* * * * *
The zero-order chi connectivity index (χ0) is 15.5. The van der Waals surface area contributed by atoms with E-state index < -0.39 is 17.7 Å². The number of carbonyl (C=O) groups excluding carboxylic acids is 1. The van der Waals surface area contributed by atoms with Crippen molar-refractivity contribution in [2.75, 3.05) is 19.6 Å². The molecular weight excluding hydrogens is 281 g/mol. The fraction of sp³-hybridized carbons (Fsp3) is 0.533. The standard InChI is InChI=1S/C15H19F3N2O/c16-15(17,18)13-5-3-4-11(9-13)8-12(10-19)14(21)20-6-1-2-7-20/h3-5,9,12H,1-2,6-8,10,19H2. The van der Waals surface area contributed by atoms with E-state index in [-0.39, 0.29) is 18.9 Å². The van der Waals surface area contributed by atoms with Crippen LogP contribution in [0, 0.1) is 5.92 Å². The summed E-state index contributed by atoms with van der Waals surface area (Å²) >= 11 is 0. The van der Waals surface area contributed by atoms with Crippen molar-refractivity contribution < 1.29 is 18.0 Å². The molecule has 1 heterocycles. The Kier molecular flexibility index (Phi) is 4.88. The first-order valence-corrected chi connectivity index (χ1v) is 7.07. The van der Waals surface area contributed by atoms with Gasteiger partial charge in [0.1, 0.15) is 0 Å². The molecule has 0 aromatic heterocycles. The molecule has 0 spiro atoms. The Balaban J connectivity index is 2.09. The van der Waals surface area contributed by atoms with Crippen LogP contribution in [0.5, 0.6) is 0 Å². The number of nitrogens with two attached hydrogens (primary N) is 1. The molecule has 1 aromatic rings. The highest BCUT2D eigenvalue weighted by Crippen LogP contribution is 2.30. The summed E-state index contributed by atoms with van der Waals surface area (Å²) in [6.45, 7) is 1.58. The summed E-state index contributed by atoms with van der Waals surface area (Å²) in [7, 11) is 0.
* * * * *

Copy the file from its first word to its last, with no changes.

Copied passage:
The zero-order chi connectivity index (χ0) is 15.5. The van der Waals surface area contributed by atoms with E-state index < -0.39 is 17.7 Å². The number of carbonyl (C=O) groups excluding carboxylic acids is 1. The van der Waals surface area contributed by atoms with Crippen molar-refractivity contribution in [2.75, 3.05) is 19.6 Å². The molecular weight excluding hydrogens is 281 g/mol. The fraction of sp³-hybridized carbons (Fsp3) is 0.533. The standard InChI is InChI=1S/C15H19F3N2O/c16-15(17,18)13-5-3-4-11(9-13)8-12(10-19)14(21)20-6-1-2-7-20/h3-5,9,12H,1-2,6-8,10,19H2. The van der Waals surface area contributed by atoms with E-state index in [-0.39, 0.29) is 18.9 Å². The van der Waals surface area contributed by atoms with Crippen LogP contribution in [0, 0.1) is 5.92 Å². The summed E-state index contributed by atoms with van der Waals surface area (Å²) >= 11 is 0. The van der Waals surface area contributed by atoms with Crippen molar-refractivity contribution < 1.29 is 18.0 Å². The molecule has 1 heterocycles. The Kier molecular flexibility index (Phi) is 4.88. The first-order valence-corrected chi connectivity index (χ1v) is 7.07. The van der Waals surface area contributed by atoms with Gasteiger partial charge in [0.1, 0.15) is 0 Å². The molecule has 0 aromatic heterocycles. The molecule has 0 spiro atoms. The Balaban J connectivity index is 2.09. The van der Waals surface area contributed by atoms with Crippen LogP contribution in [0.5, 0.6) is 0 Å². The number of nitrogens with two attached hydrogens (primary N) is 1. The molecule has 1 aromatic rings. The highest BCUT2D eigenvalue weighted by Crippen LogP contribution is 2.30. The summed E-state index contributed by atoms with van der Waals surface area (Å²) in [6.45, 7) is 1.58. The summed E-state index contributed by atoms with van der Waals surface area (Å²) in [7, 11) is 0.